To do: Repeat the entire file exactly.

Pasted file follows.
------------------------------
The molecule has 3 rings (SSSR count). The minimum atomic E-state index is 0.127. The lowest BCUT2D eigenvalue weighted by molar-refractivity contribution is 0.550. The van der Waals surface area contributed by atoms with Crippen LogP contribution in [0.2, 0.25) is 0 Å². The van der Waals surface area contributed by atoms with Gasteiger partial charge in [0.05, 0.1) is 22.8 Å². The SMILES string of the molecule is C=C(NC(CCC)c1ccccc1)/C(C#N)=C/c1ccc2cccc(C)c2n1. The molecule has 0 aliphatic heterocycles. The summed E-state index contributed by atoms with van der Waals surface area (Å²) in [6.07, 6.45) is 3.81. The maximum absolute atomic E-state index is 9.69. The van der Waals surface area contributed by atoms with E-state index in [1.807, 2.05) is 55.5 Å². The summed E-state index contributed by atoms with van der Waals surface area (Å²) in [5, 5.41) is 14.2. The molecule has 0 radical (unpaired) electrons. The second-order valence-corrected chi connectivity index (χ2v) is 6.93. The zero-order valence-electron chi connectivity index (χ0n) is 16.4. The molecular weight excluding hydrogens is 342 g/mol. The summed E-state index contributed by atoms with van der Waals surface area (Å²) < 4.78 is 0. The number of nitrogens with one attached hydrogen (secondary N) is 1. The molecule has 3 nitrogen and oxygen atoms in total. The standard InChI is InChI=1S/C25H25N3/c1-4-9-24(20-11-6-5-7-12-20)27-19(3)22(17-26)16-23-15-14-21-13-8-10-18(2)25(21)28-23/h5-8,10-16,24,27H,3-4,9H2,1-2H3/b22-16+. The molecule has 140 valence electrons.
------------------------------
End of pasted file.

The molecule has 3 rings (SSSR count). The minimum atomic E-state index is 0.127. The lowest BCUT2D eigenvalue weighted by molar-refractivity contribution is 0.550. The van der Waals surface area contributed by atoms with Crippen LogP contribution in [0.2, 0.25) is 0 Å². The van der Waals surface area contributed by atoms with Gasteiger partial charge in [0.05, 0.1) is 22.8 Å². The SMILES string of the molecule is C=C(NC(CCC)c1ccccc1)/C(C#N)=C/c1ccc2cccc(C)c2n1. The molecule has 0 aliphatic heterocycles. The summed E-state index contributed by atoms with van der Waals surface area (Å²) in [6.07, 6.45) is 3.81. The maximum absolute atomic E-state index is 9.69. The van der Waals surface area contributed by atoms with E-state index in [1.807, 2.05) is 55.5 Å². The summed E-state index contributed by atoms with van der Waals surface area (Å²) in [5, 5.41) is 14.2. The molecule has 0 radical (unpaired) electrons. The second-order valence-corrected chi connectivity index (χ2v) is 6.93. The zero-order valence-electron chi connectivity index (χ0n) is 16.4. The molecular weight excluding hydrogens is 342 g/mol. The summed E-state index contributed by atoms with van der Waals surface area (Å²) < 4.78 is 0. The number of nitrogens with one attached hydrogen (secondary N) is 1. The molecule has 3 nitrogen and oxygen atoms in total. The standard InChI is InChI=1S/C25H25N3/c1-4-9-24(20-11-6-5-7-12-20)27-19(3)22(17-26)16-23-15-14-21-13-8-10-18(2)25(21)28-23/h5-8,10-16,24,27H,3-4,9H2,1-2H3/b22-16+. The molecule has 140 valence electrons.